The Federation of Canadian Municipalities (FCM) recently released the 21st annual report of the Green Municipal FundTM (GMF), highlighting its exceptional track record in municipal sustainability. From capacity building, to planning, to capital projects — GMF supports local governments to reduce pollution, improve energy efficiency, build housing that is affordable and sustainable, revitalize public infrastructure and more.
Despite the ravages of the COVID-19 pandemic in communities across Canada, municipalities big and small have continued to drive forward towards climate neutrality, net zero energy and environmental sustainability. This is what this year’s report is about: initiatives that are enabling deep systemic change and moving the country closer to net-zero emissions by 2050.
“With influence over half of the country’s greenhouse gas emissions, local governments are key to meeting Canada’s climate goals more than ever before,” said Joanne Vanderheyden, president of FCM. “This is why the Green Municipal Fund is such a success story: it supports municipalities of all sizes as they act locally to reach net-zero emissions. We are more committed than ever to partner with municipalities to build economically, environmentally, and socially vibrant communities.”
Joanne Vanderheyden, president of the Federation of Canadian Municipalities.
GMF’s core funding for plans, feasibility studies, pilots and capital projects in brownfields, energy transportation, waste and water continue to ensure municipalities are leaders in addressing climate change. New initiatives like Low Carbon Cities Canada (LC3), Community Efficiency Financing and Sustainable Affordable Housing were also launched and have already generated impressive impacts on the ground. This year saw $116.4M in loans and $53.1M in grants approved — making this the largest amount approved in a single year since the Fund’s inception.
“Municipalities are responsible for 60 per cent of Canada’s core infrastructure, making them critical to a successful economic restart. Municipal leaders are essential partners in the post-pandemic economic recovery, and GMF’s well-established funding can deliver a much-needed stimulus on the frontlines, quickly and efficiently.” added Vanderheyden.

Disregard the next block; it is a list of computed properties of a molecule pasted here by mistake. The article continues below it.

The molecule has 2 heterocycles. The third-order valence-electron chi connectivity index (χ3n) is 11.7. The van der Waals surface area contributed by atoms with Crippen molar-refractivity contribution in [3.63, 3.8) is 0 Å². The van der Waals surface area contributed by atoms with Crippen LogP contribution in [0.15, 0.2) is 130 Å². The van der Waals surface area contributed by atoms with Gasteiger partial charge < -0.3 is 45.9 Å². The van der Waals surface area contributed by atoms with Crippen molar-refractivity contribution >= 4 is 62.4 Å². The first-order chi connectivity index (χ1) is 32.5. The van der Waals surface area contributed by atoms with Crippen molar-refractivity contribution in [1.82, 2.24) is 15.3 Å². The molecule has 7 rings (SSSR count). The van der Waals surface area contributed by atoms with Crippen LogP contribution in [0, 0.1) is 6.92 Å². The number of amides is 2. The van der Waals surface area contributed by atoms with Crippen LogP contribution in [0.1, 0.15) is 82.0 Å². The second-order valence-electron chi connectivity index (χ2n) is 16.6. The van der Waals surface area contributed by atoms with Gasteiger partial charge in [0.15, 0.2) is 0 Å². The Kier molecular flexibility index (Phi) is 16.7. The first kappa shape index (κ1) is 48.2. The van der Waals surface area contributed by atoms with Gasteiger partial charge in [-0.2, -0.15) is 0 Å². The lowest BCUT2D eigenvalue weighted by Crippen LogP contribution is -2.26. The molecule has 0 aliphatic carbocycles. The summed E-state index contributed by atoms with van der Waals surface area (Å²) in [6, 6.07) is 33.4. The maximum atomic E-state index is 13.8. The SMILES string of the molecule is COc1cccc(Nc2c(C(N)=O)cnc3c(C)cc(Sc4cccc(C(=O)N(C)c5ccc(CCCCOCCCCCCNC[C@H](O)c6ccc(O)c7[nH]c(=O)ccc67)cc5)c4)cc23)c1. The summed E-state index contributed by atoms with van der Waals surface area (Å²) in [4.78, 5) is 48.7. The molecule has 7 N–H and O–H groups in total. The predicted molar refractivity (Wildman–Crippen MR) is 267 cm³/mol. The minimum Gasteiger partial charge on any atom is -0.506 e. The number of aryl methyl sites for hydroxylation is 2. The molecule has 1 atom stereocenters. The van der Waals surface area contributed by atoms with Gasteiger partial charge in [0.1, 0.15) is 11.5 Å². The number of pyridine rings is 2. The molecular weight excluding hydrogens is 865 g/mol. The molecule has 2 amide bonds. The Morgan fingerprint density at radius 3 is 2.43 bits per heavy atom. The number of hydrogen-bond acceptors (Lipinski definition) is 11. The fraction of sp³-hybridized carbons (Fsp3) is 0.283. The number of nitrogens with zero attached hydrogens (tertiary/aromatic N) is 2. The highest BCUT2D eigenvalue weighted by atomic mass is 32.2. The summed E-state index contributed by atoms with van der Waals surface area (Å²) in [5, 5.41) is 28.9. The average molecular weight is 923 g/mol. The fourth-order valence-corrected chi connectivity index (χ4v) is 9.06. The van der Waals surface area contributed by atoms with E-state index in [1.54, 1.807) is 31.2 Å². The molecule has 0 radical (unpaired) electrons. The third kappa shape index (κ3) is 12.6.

GMF is a $1 billion endowment funded by the Government of Canada and delivered to municipalities by FCM. Its dividends fund programs and increase the total funds that can be invested in communities across Canada. To date, 1,243 initiatives have been completed and hundreds more are in progress nationwide.
The FCM also released a guide to help municipal staff talk to decision-makers and elected officials about adapting to the local impacts of climate change. The “Talking it Through: A Discussion Guide for Local Government Staff on Climate Adaptation” resource provides information on:
- Climate change and the local, place-based impacts on built, natural and social systems
- Why local planning and action is needed to adapt and ensure resiliency
- Two key approaches to adaptation: planning-based and operations-based
- Adaptation measures taken by local governments across Canada
- Contextual differences between urban, rural and remote, and northern communities
- Indigenous perspectives on adaptation
The guide includes four key tools to assist climate adaptation conversations:
- A typology of climate conversations key factors that determine the types of climate conversations most relevant to your community right now
- Five guiding principles for effective adaptation
- A set of self-assessment questions to help you clarify your adaptation context your specific needs, objectives, barriers and progress to date
- Five case studies of various approaches to advancing adaptation representing communities of different sizes, locations, climate hazards and adaptation approaches